“You don’t write because you want to say something. You write because you have something to say” (F Scott Fitzgerald)
If it’s true that you write because you have something to say, does it follow that if you have something to say, then you write?
No of course not. If you have something to say, then often you ... well ... you simply say it. Though there are times when someone has something to say that has to be written down. It happened to Mr Darcy in Pride and Prejudice. No way would Elizabeth Bennett have waited around for him to insult her family before getting to the truth about Wickham. Though I think it would be hard to pull off such a long letter in a modern novel. There must be examples but I can’t bring one to mind.
How about having a story to tell? Do writers write because they have a story to tell? Fitzgerald seems to imply more than that, a message behind the story, a fundamental truth perhaps.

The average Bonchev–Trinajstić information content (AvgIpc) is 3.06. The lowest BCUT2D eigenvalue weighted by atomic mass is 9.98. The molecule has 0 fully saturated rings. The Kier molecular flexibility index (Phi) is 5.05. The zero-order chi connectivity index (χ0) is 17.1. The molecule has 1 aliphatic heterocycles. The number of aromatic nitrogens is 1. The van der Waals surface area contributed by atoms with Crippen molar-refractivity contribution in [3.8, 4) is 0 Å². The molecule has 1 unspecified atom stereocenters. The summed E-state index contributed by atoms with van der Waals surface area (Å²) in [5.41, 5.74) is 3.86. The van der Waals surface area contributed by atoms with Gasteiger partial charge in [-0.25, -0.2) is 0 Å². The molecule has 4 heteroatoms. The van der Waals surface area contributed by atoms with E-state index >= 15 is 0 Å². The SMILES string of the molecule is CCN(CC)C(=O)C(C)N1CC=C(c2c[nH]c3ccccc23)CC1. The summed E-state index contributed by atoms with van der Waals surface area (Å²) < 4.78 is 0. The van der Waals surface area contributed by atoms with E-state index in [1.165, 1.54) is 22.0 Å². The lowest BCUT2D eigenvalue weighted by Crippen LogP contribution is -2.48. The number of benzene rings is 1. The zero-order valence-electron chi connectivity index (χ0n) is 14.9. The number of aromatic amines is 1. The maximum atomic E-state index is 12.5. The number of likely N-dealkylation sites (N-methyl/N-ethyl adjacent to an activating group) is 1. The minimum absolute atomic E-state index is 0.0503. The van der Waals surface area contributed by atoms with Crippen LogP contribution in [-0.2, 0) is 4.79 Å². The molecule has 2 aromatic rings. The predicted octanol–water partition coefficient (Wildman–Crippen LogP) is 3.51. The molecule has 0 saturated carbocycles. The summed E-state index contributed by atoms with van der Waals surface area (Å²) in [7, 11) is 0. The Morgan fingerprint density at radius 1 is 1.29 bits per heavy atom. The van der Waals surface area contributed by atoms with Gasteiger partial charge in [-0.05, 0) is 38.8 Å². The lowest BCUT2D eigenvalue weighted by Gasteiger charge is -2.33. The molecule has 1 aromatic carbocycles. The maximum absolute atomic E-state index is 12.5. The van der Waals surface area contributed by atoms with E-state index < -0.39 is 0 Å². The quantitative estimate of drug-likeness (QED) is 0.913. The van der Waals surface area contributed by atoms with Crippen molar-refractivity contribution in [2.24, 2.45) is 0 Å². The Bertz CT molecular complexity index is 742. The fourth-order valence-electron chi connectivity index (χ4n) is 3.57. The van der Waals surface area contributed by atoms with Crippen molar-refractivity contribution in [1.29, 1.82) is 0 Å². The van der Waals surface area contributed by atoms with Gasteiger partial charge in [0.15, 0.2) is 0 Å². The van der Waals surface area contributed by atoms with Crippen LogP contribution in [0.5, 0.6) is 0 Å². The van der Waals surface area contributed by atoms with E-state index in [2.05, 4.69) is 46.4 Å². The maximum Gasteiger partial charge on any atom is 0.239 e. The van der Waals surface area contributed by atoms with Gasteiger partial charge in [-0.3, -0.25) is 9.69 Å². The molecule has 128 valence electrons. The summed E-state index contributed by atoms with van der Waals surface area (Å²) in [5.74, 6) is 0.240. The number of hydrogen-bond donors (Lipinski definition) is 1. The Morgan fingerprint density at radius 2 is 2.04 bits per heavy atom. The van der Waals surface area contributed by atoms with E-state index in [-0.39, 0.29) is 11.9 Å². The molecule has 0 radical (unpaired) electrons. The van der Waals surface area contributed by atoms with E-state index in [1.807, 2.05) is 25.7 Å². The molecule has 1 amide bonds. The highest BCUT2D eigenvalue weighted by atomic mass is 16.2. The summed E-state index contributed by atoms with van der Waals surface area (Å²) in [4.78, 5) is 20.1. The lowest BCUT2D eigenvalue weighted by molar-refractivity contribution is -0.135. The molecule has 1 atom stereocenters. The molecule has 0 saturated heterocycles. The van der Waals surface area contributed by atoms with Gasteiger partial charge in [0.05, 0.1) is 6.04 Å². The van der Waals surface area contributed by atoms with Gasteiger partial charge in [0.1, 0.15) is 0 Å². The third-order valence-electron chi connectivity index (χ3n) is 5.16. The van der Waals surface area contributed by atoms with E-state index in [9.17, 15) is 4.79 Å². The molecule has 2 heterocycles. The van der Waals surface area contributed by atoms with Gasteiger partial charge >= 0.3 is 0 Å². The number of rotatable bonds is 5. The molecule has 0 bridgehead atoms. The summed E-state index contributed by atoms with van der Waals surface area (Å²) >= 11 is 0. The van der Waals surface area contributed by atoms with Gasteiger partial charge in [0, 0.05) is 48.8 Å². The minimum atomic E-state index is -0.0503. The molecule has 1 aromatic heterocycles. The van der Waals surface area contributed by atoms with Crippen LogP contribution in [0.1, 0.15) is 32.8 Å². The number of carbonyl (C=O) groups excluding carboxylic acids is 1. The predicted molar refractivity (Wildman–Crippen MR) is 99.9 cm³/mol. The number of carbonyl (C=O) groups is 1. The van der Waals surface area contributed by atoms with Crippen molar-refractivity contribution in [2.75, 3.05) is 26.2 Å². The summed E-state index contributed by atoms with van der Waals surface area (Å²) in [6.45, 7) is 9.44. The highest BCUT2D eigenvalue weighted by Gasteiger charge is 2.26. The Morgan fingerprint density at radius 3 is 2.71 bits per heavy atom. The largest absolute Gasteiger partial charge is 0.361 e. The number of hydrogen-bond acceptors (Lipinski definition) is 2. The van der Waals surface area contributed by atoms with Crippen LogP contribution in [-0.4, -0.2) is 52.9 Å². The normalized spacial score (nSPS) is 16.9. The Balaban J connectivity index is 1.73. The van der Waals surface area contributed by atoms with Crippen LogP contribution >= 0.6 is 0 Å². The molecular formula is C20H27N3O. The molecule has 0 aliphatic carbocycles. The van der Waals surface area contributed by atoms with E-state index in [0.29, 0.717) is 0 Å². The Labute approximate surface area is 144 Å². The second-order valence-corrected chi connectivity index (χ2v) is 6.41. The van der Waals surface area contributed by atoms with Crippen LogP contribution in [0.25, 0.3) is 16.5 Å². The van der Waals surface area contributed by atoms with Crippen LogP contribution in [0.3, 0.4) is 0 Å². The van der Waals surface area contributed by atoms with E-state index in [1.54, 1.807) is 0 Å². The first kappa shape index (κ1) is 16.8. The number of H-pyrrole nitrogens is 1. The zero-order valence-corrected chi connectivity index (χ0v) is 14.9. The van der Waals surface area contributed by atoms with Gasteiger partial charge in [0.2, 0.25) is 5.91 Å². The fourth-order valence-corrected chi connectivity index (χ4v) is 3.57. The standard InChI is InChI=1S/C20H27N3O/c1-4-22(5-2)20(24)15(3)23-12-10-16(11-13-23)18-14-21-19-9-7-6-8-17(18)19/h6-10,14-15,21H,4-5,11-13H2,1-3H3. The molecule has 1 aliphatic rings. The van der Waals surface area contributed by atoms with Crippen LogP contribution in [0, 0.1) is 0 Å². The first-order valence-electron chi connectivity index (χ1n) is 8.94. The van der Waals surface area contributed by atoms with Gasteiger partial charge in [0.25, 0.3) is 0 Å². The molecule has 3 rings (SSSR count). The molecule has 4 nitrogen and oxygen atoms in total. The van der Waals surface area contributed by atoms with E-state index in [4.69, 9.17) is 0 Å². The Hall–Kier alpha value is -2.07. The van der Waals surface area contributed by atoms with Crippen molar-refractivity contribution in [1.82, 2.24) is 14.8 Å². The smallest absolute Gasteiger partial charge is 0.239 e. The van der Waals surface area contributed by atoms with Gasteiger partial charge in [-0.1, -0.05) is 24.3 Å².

It’s an interesting quote, and I’m inclined to think that there’s something in it because the alternative is the writer who writes when they have nothing to say at all. Ah... wait a minute... Now I believe I can bring to mind certain books where I would be hard pressed to know what possessed the writer to string the words together.
However, that doesn’t negate the sense behind what Fitzgerald said. In fact it underlines it. It’s worth taking the time to think about what you want to say – not in meticulous detail but in solid overview. Can you sum up your novel in a sentence? If not, are you really clear about what you’re writing about?
Useful food for thought here.